Park Slope

Central Park was the catalyst for a Manhattan building boom, Prospect Park, which opened in 1867.

Welcome to Park Slope

Get to know Park Slope

Long before Brooklyn’s current moment of cool, with people from around the world seeking out the nightlife of Williamsburg, Bushwick, and other neighborhoods, Park Slope was one of the borough’s most desirable areas. Just as Central Park was the catalyst for a Manhattan building boom, Prospect Park, which opened in 1867, had a similar effect; it just took a while longer to get going. When it came to its second act, however, Park Slope was ahead of its time. Victorian mansions that had been divided into apartments were being restored to single-family homes as early as the 1960s. What made Park Slope appealing then continues to draw residents, namely the grand 19th-century houses and proximity to the park. In addition, its main commercial strips, Fifth and Seventh avenues, have retained a lively mix of businesses with both established favorites and intriguing new additions.

Nearby Neighborhoods:

Prospect Heights, Carroll Gardens, Kensington, Flatbush, Midwood

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History & Culture

The source of Park Slope’s name, Prospect Park, opened in 1867, designed by the same team behind Manhattan’s Central Park: Frederick Law Olmsted and partner Calvert Vaux. Though the park would generate interest in the area, it would take some time before development took off in earnest. The opening of the Brooklyn Bridge, in 1883, accelerated the pace. The grandest homes were built along Prospect Park West and facing, or at least close to, Grand Army Plaza.

Schools and Transportation

  • Ps 321 William Penn
    180 7TH AVENUE
    0.14 MILES
  • Ps 39 Henry Bristow
    417 6TH AVENUE
    0.23 MILES
  • Berkeley Carroll Elementary School
    0.25 MILES
  • St Francis Xavier School
    0.29 MILES
  • Maurice Sendak Community School
    211 8TH STREET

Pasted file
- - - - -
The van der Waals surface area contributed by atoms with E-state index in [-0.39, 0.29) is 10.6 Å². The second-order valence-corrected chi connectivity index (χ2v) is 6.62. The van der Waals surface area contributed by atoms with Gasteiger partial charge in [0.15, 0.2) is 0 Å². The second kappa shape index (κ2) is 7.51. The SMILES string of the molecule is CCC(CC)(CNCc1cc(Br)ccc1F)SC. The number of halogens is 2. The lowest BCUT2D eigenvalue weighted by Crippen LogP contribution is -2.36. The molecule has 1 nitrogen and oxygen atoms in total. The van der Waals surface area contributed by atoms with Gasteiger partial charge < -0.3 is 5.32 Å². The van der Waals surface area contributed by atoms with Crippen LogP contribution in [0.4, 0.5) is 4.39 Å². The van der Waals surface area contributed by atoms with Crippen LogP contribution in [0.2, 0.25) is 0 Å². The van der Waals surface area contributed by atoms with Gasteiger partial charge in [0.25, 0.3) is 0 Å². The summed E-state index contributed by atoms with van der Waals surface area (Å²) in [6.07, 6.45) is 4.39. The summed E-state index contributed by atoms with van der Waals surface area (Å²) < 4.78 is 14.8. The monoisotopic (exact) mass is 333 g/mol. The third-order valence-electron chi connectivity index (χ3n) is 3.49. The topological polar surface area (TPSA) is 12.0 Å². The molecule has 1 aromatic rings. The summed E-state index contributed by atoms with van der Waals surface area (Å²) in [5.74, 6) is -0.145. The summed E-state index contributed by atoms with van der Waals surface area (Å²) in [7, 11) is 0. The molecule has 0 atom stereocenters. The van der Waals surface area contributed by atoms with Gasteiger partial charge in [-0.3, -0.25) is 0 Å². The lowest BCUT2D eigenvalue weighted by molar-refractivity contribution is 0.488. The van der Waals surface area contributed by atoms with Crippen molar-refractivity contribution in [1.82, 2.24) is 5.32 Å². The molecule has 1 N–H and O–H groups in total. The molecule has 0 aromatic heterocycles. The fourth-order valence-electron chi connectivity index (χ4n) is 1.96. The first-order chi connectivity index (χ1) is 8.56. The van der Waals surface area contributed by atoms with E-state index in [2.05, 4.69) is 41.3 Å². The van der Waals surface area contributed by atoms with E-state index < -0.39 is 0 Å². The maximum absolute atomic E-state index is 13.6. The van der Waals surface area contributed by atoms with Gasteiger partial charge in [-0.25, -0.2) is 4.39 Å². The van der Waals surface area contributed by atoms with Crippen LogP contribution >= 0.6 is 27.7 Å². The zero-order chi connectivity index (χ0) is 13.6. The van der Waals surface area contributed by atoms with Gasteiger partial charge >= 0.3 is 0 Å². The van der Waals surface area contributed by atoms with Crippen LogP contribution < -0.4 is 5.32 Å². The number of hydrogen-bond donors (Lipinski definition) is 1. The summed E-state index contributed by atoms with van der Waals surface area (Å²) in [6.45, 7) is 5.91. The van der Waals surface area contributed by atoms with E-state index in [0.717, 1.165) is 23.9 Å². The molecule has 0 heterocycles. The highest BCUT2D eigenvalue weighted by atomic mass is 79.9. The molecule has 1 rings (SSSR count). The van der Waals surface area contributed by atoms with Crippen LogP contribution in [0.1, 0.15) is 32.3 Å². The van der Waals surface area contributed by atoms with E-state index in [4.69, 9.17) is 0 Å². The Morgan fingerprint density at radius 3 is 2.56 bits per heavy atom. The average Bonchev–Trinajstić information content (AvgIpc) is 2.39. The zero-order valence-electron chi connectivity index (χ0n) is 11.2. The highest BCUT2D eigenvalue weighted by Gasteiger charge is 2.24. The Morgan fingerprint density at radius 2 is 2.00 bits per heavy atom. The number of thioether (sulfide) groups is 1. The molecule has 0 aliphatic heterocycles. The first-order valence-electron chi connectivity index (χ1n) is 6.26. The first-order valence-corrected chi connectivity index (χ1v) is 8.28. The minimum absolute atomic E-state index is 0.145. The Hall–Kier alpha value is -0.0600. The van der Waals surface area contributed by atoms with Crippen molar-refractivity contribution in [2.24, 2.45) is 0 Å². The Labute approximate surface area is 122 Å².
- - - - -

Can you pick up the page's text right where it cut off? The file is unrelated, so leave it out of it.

0.35 MILES
  • Saint Saviour Catholic Academy
    701 8TH AVENUE
    0.36 MILES
  • St. Thomas Aquinas School
    211 8TH STREET
    0.37 MILES
  • Ps 282 Park Slope
    180 6TH AVENUE
    0.38 MILES
  • The Montessori School of New York - Brooklyn
    105 8TH AVE
    0.40 MILES
  • Ps 372 The Children S School
    0.41 MILES
  • Al-Madinah School
    383 3RD AVENUE
    0.42 MILES
  • Berkeley Carroll School
    181 LINCOLN PL
    0.45 MILES
  • Poly Prep Lower School
    0.46 MILES
  • Ps 77
    0.53 MILES
  • Ps 124 Silas B Dutcher
    515 4TH AVENUE
    0.58 MILES
  • Ps 133 William A Butler
    0.58 MILES
  • Park Slope Christian Academy
    98 5TH AVENUE
    0.59 MILES
  • Ps 107 John W Kimball
    1301 8TH AVENUE
    0.60 MILES
  • Avalon Childcare Fifth Avenue
    552 5TH AVENUE
    0.62 MILES
  • P.S.10 Magnet School for Math, Science & Design Technology
    511 7TH AVENUE
    0.79 MILES
    • Dine & Shop

      For most of Park Slope’s history, Seventh Avenue was the sole commercial strip. Its character generally fits that of the neighborhood as a whole; fixtures like Community Bookstore and 7th Avenue Donuts have been open since the 1970s. Fifth Avenue has a decidedly Brooklyn-nouveau vibe, with local artisans and designers represented and a dining scene that is as diverse as the borough itself. Though technically not in Park Slope, the Barclays Center and Atlantic Terminal mall are just north of Fifth.

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